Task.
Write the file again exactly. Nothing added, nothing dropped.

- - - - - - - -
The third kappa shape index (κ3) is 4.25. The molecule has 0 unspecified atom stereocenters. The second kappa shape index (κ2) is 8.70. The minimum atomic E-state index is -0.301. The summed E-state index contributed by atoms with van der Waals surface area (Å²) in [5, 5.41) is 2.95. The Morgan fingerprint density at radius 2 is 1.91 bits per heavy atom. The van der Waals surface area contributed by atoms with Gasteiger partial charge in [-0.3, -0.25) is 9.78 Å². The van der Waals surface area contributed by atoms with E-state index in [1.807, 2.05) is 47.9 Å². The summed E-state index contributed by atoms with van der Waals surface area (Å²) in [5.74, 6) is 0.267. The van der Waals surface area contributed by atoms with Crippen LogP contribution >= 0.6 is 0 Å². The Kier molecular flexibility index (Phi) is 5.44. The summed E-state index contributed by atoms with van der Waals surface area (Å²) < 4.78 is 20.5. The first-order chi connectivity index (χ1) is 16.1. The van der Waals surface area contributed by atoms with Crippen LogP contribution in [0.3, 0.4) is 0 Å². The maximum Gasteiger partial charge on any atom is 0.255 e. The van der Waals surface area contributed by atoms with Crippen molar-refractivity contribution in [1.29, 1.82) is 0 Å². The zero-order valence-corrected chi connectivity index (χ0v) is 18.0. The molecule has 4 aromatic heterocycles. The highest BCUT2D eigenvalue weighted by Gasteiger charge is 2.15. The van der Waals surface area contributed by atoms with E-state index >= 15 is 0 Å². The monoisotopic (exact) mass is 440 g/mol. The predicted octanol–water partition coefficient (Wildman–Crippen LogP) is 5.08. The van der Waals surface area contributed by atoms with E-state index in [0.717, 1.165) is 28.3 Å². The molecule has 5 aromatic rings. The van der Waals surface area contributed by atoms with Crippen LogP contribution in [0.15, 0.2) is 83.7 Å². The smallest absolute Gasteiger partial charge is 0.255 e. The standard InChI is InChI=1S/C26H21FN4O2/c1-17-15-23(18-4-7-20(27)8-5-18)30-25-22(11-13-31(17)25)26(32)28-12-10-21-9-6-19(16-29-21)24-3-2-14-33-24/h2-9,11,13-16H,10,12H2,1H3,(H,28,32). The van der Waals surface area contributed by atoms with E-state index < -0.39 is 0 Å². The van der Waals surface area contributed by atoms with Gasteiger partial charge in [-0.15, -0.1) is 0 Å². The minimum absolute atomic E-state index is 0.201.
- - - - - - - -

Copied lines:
The third kappa shape index (κ3) is 4.25. The molecule has 0 unspecified atom stereocenters. The second kappa shape index (κ2) is 8.70. The minimum atomic E-state index is -0.301. The summed E-state index contributed by atoms with van der Waals surface area (Å²) in [5, 5.41) is 2.95. The Morgan fingerprint density at radius 2 is 1.91 bits per heavy atom. The van der Waals surface area contributed by atoms with Gasteiger partial charge in [-0.3, -0.25) is 9.78 Å². The van der Waals surface area contributed by atoms with E-state index in [1.807, 2.05) is 47.9 Å². The summed E-state index contributed by atoms with van der Waals surface area (Å²) in [5.74, 6) is 0.267. The van der Waals surface area contributed by atoms with Crippen LogP contribution >= 0.6 is 0 Å². The Kier molecular flexibility index (Phi) is 5.44. The summed E-state index contributed by atoms with van der Waals surface area (Å²) < 4.78 is 20.5. The first-order chi connectivity index (χ1) is 16.1. The van der Waals surface area contributed by atoms with Crippen LogP contribution in [0.3, 0.4) is 0 Å². The maximum Gasteiger partial charge on any atom is 0.255 e. The van der Waals surface area contributed by atoms with Crippen molar-refractivity contribution in [1.29, 1.82) is 0 Å². The zero-order valence-corrected chi connectivity index (χ0v) is 18.0. The molecule has 4 aromatic heterocycles. The highest BCUT2D eigenvalue weighted by Gasteiger charge is 2.15. The van der Waals surface area contributed by atoms with E-state index >= 15 is 0 Å². The monoisotopic (exact) mass is 440 g/mol. The predicted octanol–water partition coefficient (Wildman–Crippen LogP) is 5.08. The van der Waals surface area contributed by atoms with E-state index in [0.717, 1.165) is 28.3 Å². The molecule has 5 aromatic rings. The van der Waals surface area contributed by atoms with Crippen LogP contribution in [0.15, 0.2) is 83.7 Å². The smallest absolute Gasteiger partial charge is 0.255 e. The standard InChI is InChI=1S/C26H21FN4O2/c1-17-15-23(18-4-7-20(27)8-5-18)30-25-22(11-13-31(17)25)26(32)28-12-10-21-9-6-19(16-29-21)24-3-2-14-33-24/h2-9,11,13-16H,10,12H2,1H3,(H,28,32). The van der Waals surface area contributed by atoms with E-state index < -0.39 is 0 Å². The van der Waals surface area contributed by atoms with Gasteiger partial charge in [-0.15, -0.1) is 0 Å². The minimum absolute atomic E-state index is 0.201.